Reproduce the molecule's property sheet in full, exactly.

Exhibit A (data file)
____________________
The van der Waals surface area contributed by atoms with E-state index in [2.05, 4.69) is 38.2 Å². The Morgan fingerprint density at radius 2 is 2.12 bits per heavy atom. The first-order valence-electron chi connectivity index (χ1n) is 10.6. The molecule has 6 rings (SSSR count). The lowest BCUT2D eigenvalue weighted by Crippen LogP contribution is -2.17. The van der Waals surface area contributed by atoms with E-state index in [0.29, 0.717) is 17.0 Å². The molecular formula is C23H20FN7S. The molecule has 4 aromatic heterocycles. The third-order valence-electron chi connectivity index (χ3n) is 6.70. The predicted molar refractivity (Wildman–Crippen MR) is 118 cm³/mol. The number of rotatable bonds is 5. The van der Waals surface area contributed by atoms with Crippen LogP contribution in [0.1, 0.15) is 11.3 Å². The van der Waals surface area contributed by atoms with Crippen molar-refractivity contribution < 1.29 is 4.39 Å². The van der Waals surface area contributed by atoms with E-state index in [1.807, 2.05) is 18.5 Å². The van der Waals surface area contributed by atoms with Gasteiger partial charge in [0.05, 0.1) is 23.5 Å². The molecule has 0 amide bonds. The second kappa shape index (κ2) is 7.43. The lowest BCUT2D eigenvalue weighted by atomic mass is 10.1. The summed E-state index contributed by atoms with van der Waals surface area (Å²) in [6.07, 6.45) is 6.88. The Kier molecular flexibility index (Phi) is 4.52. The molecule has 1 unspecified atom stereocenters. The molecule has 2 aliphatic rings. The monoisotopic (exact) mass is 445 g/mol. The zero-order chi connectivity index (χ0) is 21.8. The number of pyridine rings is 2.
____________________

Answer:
The van der Waals surface area contributed by atoms with E-state index in [2.05, 4.69) is 38.2 Å². The Morgan fingerprint density at radius 2 is 2.12 bits per heavy atom. The first-order valence-electron chi connectivity index (χ1n) is 10.6. The molecule has 6 rings (SSSR count). The lowest BCUT2D eigenvalue weighted by Crippen LogP contribution is -2.17. The van der Waals surface area contributed by atoms with E-state index in [0.29, 0.717) is 17.0 Å². The molecular formula is C23H20FN7S. The molecule has 4 aromatic heterocycles. The third-order valence-electron chi connectivity index (χ3n) is 6.70. The predicted molar refractivity (Wildman–Crippen MR) is 118 cm³/mol. The number of rotatable bonds is 5. The van der Waals surface area contributed by atoms with Crippen LogP contribution in [0.1, 0.15) is 11.3 Å². The van der Waals surface area contributed by atoms with Crippen molar-refractivity contribution < 1.29 is 4.39 Å². The van der Waals surface area contributed by atoms with E-state index in [1.807, 2.05) is 18.5 Å². The van der Waals surface area contributed by atoms with Gasteiger partial charge in [0.05, 0.1) is 23.5 Å². The molecule has 0 amide bonds. The second kappa shape index (κ2) is 7.43. The lowest BCUT2D eigenvalue weighted by atomic mass is 10.1. The summed E-state index contributed by atoms with van der Waals surface area (Å²) in [6.07, 6.45) is 6.88. The Kier molecular flexibility index (Phi) is 4.52. The molecule has 1 unspecified atom stereocenters. The molecule has 2 aliphatic rings. The monoisotopic (exact) mass is 445 g/mol. The zero-order chi connectivity index (χ0) is 21.8. The number of pyridine rings is 2.